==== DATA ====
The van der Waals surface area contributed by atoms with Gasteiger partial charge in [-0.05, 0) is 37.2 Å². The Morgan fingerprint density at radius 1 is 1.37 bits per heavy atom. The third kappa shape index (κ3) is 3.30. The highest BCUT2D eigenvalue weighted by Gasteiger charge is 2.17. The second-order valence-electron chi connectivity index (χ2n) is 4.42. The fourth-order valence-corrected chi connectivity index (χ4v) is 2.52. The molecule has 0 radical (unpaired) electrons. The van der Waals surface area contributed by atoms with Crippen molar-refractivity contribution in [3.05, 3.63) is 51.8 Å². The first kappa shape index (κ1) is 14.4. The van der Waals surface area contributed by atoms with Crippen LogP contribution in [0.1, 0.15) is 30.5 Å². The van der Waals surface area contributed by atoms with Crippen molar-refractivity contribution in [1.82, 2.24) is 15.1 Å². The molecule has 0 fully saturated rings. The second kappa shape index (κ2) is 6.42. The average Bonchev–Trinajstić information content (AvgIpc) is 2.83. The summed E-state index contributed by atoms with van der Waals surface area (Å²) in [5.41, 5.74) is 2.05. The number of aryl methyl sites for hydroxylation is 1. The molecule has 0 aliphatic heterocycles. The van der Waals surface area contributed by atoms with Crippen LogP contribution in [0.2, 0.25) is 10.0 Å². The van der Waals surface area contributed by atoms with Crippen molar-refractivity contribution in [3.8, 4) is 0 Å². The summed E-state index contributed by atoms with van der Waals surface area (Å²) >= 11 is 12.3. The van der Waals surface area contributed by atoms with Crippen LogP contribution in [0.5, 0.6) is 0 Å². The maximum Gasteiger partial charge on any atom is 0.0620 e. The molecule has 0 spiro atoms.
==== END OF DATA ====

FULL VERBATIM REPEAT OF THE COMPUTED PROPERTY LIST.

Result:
The van der Waals surface area contributed by atoms with Gasteiger partial charge in [-0.05, 0) is 37.2 Å². The Morgan fingerprint density at radius 1 is 1.37 bits per heavy atom. The third kappa shape index (κ3) is 3.30. The highest BCUT2D eigenvalue weighted by Gasteiger charge is 2.17. The second-order valence-electron chi connectivity index (χ2n) is 4.42. The fourth-order valence-corrected chi connectivity index (χ4v) is 2.52. The molecule has 0 radical (unpaired) electrons. The van der Waals surface area contributed by atoms with Crippen molar-refractivity contribution in [3.05, 3.63) is 51.8 Å². The first kappa shape index (κ1) is 14.4. The van der Waals surface area contributed by atoms with Crippen LogP contribution in [0.1, 0.15) is 30.5 Å². The van der Waals surface area contributed by atoms with Crippen molar-refractivity contribution in [1.82, 2.24) is 15.1 Å². The molecule has 0 fully saturated rings. The second kappa shape index (κ2) is 6.42. The average Bonchev–Trinajstić information content (AvgIpc) is 2.83. The summed E-state index contributed by atoms with van der Waals surface area (Å²) in [5.41, 5.74) is 2.05. The number of aryl methyl sites for hydroxylation is 1. The molecule has 0 aliphatic heterocycles. The van der Waals surface area contributed by atoms with Crippen LogP contribution in [0.2, 0.25) is 10.0 Å². The van der Waals surface area contributed by atoms with Crippen molar-refractivity contribution in [3.8, 4) is 0 Å². The summed E-state index contributed by atoms with van der Waals surface area (Å²) >= 11 is 12.3. The van der Waals surface area contributed by atoms with Crippen LogP contribution in [0.5, 0.6) is 0 Å². The maximum Gasteiger partial charge on any atom is 0.0620 e. The molecule has 0 spiro atoms.